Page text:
Using a homeschool journal for your working child
For the actor child, homeschooling is often done between takes and in between scenes. Where a typical homeschooler would have a scheduled and predictable routine that a parent can recap at the end of the week or month, a working homeschooler will need to keep track of all those learning moments in between the action of their busy lives.
Personally, I like to purchase a colorful journal notebook for each grade year and free-form write in it as the day/week/month goes on, but there is still a format I follow to make retrieving information easy. For illustration, here is a typed sample:
Journal entries can be as formal or informal as the curriculum used or the subject matter. An entry can be as detailed as to include textbook page numbers and scores on a quiz or test. An entry can be as informal as stating hours spend reading whatever book title or time spent drawing species of butterflies. It’s your journal, you need to figure out what works for you. Just keep in mind that you need to add the subject, what was worked on, and how long you worked on it.
As the child gets older, I like to switch to google docs. I create a document for the subject, then invite the child to the doc, where they see their assignments due. They can calculate their time spent, insert the date, and even answer test questions on the same page.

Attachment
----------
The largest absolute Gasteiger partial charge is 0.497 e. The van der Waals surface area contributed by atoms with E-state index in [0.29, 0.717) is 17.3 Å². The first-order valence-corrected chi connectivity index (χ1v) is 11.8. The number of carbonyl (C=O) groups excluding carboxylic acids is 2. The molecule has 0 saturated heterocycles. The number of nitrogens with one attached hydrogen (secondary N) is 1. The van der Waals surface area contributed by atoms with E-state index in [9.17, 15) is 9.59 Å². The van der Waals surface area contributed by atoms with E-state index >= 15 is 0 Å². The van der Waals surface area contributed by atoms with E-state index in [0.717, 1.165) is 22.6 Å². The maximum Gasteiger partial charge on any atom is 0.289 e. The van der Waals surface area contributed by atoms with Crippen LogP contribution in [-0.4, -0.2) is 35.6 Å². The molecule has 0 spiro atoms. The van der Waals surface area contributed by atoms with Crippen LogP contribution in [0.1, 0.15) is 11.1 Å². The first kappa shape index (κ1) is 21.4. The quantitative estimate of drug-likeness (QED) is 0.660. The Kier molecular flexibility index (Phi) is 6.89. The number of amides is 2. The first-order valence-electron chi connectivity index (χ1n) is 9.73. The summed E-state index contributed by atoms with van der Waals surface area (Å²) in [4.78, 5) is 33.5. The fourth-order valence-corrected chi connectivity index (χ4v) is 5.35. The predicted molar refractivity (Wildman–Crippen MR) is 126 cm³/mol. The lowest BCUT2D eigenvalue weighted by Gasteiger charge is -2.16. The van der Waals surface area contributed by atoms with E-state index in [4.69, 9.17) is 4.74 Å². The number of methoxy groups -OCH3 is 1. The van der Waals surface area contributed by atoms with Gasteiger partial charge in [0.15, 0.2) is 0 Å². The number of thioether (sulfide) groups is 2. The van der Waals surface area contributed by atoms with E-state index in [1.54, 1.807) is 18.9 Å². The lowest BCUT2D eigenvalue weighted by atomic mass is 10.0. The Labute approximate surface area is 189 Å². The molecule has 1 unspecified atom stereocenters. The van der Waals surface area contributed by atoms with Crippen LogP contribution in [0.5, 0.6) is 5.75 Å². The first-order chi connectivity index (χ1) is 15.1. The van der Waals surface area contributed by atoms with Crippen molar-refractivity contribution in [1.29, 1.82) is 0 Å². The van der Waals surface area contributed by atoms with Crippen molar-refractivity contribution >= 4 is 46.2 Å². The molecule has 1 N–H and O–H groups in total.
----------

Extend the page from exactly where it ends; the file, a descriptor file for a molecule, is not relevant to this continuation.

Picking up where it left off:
I started out loading several assignments at a time to the document so the children weren’t waiting on me to complete the work. Eventually, as they requested a full syllabus for the year, so they could accelerate and/or pace themselves.
Both of these journal approaches keeps children accountable for completing their work. They can’t just say that they did it, they have to show you they did. Websites such as Khan Academy will show the mastered and completed units. Quiz answers are entered directly onto the document so you can check it and assign grades. All other assignments are emailed to the parent (you can set up a special account just for schoolwork) and if it isn’t received, it is not done. This eliminated a lot of stress and disagreements in our home.
When we were putting together our children’s portfolios for college entry, I found that these journals and google documents were useful for both the actor child and the non-actor child. Some colleges wanted special information from homeschoolers such as the number of hours spent studying each subject, list of the subject matter studied, and grade calculations. By having this information readily available in the journal, calculation is quick.
Andrea Hermitt is a veteran homeschooler who has taught her two children from early elementary through high school. Both were accepted into several colleges and received scholarships. One holds a Bachelors degree, and one has a Masters degree. Ms. Andrea, as she is affectionately known, counsels homeschooling parents in setting up a program that works for their children, and helps students work toward their college goals.